I just bought a Kindle. And for the most part, I like the experience. I also like geeking out on new crap like this so I suppose it would make sense that I’d be excited about a a new gadget seeing that I haven’t had any new gadgets in a long time.
THE READER THAT’S VIEWABLE IN DAYLIGHT… BLAH BLAH BLAH.
Amazon likes to evangelize the fact that the screen is clearly viewable in daylight. And they’re absolutely right: The screen is virtually the same experience as reading paper. As a matter of fact, when I first opened the box, I’ll admit I’d never seen a 3rd gen Kindle and thought the pictures on the screen were an actual “peel away sticker”: It’s THAT legible.
But I’ve found that the Kindle has a lot of interesting surprises that aren’t advertised – some bad, but most good. They may be obvious to some but I wasn’t aware of them before having bought the Kindle.
So here’s the 1st part of my list of “Things that have surprised me about the 3rd gen Kindle”:
- Document conversion & delivery via eMail
Again, I didn’t know about this but each Kindle is given it’s own private email address. (With restrictions on who mail is accepted from) Mailing documents to this email address will automatically get the document onto your Kindle in a Kindle-readable format. If it requires conversion so that it’s in a format that the Kindle can understand, it will do so so that it is viewable on your device. (.DOC, .XLS, .PPT all need to be converted, PDFs do not)
- $CHARGES$ for document delivery of Whispernet/3G
This was a BIG surprise: If your device receives a document over Whispernet (3G Cellular connection) Amazon will charge you’re a service fee at 15 cents per MB for the document. If the device receives the document over 802.11b WiFi however, there is no charge.
By default, every device will receive documents over Whispernet for charges up to $2.50 per document. You can see how this would add up if you’re not careful and let the document get transferred over 3G. There is no feature that restricts document delivery to just using free WiFi-based delivery, thus eliminating the possibility of getting charged.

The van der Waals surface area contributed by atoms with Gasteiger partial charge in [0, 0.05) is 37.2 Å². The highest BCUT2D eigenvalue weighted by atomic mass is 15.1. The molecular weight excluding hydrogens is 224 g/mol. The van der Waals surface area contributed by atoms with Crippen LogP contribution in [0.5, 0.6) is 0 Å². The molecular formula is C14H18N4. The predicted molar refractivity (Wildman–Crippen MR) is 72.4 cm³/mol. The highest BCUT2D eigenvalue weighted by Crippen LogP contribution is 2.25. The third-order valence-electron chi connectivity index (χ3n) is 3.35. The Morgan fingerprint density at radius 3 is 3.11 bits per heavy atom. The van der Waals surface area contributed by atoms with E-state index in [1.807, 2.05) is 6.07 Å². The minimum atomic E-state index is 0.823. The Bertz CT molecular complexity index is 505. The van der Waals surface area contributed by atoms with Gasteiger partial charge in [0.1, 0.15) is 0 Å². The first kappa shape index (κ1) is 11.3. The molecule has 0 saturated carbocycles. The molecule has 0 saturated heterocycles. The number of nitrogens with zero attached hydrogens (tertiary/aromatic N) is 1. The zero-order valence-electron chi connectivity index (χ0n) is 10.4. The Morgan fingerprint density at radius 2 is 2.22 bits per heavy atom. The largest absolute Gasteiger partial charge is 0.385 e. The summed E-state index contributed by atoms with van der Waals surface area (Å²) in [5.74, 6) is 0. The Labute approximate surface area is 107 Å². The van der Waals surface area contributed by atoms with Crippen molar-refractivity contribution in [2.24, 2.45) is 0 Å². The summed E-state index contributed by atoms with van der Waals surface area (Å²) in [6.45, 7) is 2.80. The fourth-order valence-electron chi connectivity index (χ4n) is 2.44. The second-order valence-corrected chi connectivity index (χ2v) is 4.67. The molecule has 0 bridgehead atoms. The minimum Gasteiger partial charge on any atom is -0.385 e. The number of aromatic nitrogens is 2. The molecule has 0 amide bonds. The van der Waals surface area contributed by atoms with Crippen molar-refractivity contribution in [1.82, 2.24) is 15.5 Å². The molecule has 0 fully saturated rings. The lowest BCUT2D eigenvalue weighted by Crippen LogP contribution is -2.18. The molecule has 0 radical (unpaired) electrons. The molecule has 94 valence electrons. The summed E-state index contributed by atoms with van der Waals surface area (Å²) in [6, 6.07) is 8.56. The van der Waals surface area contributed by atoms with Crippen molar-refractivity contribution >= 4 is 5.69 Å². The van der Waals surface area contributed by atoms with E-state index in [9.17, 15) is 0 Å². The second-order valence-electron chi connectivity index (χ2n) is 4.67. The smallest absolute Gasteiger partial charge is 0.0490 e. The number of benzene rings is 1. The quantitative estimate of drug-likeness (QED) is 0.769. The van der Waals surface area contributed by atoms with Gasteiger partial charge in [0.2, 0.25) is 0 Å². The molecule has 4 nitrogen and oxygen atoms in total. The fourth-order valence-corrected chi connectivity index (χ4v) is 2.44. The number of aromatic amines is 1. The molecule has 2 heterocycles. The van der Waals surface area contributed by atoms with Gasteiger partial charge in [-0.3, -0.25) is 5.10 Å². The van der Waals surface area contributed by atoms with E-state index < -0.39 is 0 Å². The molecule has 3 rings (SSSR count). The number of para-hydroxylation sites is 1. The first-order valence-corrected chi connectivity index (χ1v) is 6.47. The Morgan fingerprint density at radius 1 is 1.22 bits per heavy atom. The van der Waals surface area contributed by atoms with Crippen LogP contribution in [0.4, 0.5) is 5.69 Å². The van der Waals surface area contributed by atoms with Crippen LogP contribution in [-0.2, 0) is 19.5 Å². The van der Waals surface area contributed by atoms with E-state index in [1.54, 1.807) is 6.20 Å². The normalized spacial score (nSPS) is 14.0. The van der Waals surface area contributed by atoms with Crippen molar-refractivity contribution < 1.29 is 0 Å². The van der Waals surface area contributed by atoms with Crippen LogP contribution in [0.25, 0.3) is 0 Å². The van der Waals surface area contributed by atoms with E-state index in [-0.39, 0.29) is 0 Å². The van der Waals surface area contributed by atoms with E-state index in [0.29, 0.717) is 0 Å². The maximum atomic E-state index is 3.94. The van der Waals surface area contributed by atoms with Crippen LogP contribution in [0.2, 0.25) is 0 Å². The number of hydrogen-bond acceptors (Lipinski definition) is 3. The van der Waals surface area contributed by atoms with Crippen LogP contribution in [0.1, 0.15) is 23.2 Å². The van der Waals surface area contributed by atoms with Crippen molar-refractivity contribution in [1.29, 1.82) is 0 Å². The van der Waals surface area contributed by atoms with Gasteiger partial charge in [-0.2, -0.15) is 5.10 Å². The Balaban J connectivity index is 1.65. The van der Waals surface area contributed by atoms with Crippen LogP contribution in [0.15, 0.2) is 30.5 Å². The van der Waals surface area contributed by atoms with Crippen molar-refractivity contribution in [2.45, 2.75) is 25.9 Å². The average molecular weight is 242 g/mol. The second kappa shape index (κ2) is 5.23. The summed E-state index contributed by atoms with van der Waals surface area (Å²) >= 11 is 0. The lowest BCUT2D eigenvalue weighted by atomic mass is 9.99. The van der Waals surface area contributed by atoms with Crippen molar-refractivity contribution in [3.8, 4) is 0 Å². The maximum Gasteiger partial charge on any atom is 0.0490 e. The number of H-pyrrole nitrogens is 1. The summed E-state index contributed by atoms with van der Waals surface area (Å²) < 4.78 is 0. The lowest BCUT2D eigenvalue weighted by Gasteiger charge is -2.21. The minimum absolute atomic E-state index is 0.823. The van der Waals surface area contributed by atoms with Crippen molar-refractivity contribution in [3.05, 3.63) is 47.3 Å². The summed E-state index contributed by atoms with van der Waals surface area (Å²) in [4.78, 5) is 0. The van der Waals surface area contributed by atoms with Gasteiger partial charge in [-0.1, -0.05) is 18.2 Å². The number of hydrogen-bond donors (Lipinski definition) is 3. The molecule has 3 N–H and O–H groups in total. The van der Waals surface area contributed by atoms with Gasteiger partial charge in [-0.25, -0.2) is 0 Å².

PRO TIP: If you go into the following link and set the maximum monetary charge allowable for documents delivered to your Kindle to $0.00, you can effectively prevent documents from ever being sent over Whispernet, while still allowing your Kindle to receive documents over WiFi for free.
- Automatic dictionary definitions
Perhaps I never paid attention but if you move your cursor in front of any given word, the word’s definition appears at the bottom of the screen care of the Oxford Dictionary, or any other dictionary you ‘plug in’ to your Kindle. (It comes with two dictionaries by default.)
Color me surprised, but this could make the Kindle the greatest learning tool ever for kids K-12. I used to carry around a 100,000 word electronic dictionary when I was younger just to help me learn vocabulary when I didn’t know the definition of a word. Now… it’s automatic. Fantastic.
- Games & applications
I haven’t seen a LOT of these but the Kindle actually supports independent apps that Amazon sells on their web site and delivers via Whispernet just like a purchased eBook. Here’s a list of some of the one’s I’ve downloaded to my Kindle.
- Post book quotes & links to pages via Facebook/Twitter
If you set up your Facebook account or your Twitter account, Kindle will automatically post your bookmarks or specifically highlighted content to Facebook/Twitter. If it’s a book, it will even point users to the part in the book ONLINE that the quote is taken from or the page you’ve bookmarked.
For people who read the same book at the same time, that’s pretty f’ing neat. The level of reading collaboration that this provides is cool because while it might not be useful for you if you’re not reading a book with someone else (or know others that are interested in the book you’re reading)…
…this is REALLY important for kids doing school work. Imagine reading a book that a class of 40 other kids are reading and being able to tweet to your school mates specific paragraphs for others to note. I remember breezing through books and missing huge chunks of information that other’s with better comprehension might have gotten.